[OPE-L] stocks versus bonds in the global market

From: Jurriaan Bendien (adsl675281@TISCALI.NL)
Date: Thu Oct 18 2007 - 17:34:34 EDT

Hi Jerry, 

I assume the figures refer to all types of bonds traded in domestic and international markets, in current dollar terms. I haven't really cracked the bond problem yet, I am working on it still. I really need much longer time-series.

The aggregation of these very large magnitudes is quite a complex task. Generally, what I tend to do, is first look at what different agencies and researchers have already done, in terms of calculations or estimates. Obviously somebody already looked into it. You cannot expect very exact measures of this type of thing, but an indication of relative magnitudes is useful enough. What I am really after is a comparison between global equities by type and the total global amount of securities of all kinds issued, by type, and how the relationship evolves over a long period of time. To some extent the ECB also estimates this kind of data, to show the proportions of different kinds of placements. 

By relating different kinds of data (national accounts, BoP, flow-of-funds, government accounts, enterprise surveys, bank data, tax data, company balance sheets, anecdotal evidence etc.), you can obtain a picture of the total investment pattern by type of investment, if you like, the national or global portfolio. "Capital formation" data in national accounts refer only to net additions to fixed assets (productive and residential) by enterprises, disregarding depreciation, but obviously that is not total investment. You also have investment in financial assets of various kinds, durables etc. Plus of course individuals and households (as contrasted with enterprises) can also invest on own account.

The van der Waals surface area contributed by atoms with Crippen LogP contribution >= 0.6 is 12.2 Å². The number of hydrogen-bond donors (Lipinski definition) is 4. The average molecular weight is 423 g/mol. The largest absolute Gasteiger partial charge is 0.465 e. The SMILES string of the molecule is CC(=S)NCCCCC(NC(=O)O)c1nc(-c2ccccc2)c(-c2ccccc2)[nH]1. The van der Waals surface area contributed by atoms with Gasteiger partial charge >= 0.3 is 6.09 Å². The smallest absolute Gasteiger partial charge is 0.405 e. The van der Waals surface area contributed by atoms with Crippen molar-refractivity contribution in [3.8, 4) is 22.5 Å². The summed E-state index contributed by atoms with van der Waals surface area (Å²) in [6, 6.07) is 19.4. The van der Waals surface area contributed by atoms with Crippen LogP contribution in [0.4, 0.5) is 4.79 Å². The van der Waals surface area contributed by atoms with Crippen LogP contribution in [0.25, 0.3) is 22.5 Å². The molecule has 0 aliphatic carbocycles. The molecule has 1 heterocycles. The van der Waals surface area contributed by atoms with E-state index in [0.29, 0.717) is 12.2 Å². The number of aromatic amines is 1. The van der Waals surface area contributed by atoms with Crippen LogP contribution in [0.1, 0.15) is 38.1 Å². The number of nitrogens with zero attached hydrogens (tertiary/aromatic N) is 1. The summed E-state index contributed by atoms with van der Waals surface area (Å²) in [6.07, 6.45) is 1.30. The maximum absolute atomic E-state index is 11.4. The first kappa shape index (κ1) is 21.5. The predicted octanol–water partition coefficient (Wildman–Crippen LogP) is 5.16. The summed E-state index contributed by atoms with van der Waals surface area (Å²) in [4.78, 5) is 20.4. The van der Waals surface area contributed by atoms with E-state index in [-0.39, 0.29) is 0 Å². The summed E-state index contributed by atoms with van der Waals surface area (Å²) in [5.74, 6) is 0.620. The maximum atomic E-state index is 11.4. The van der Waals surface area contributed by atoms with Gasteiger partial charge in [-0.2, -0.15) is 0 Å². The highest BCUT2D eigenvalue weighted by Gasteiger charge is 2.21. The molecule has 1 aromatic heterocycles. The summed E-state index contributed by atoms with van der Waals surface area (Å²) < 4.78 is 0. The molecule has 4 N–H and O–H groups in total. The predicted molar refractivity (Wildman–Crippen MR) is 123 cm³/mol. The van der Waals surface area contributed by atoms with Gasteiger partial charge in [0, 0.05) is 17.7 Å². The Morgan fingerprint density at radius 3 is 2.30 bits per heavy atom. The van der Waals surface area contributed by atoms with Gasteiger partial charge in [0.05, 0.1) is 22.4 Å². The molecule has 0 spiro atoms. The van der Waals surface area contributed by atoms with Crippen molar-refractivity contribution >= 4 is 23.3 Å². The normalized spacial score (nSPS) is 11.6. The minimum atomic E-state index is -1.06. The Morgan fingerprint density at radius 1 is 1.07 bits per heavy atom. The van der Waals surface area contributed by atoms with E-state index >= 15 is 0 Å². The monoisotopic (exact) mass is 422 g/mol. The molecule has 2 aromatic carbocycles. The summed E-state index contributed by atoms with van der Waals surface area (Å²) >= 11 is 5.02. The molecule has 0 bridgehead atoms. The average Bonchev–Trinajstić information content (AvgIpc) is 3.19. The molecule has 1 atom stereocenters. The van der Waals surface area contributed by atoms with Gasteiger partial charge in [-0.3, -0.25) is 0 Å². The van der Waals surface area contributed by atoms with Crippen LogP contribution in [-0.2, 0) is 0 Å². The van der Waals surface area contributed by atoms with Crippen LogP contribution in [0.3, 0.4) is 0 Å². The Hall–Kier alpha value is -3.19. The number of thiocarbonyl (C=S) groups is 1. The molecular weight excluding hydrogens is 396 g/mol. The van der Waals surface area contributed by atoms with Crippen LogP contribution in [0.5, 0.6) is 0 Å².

An important issue to explain is why the value of annual investment in new means of production in the USA, Europe, Japan and Australasia shows such historically low growth rates. There's got to be a number of different reasons - possibly technological change, cheaper fixed assets, excess capacity, slow demand growth, relative returns on investment, financing techniques and considerations, organisational challenges, the minimum capital requirements of business-starts, risk perceptions and actual risk, etc.

My general impression about the world economy is that there is an gigantic amount of "excess capital" not productively invested, plus a gigantic amount of labour that is not, or not fully employed. So that is, in total, a very serious misalignment of the "factors of production", and the misalignment has grown over the years, despite the greater "efficiency" of financial markets.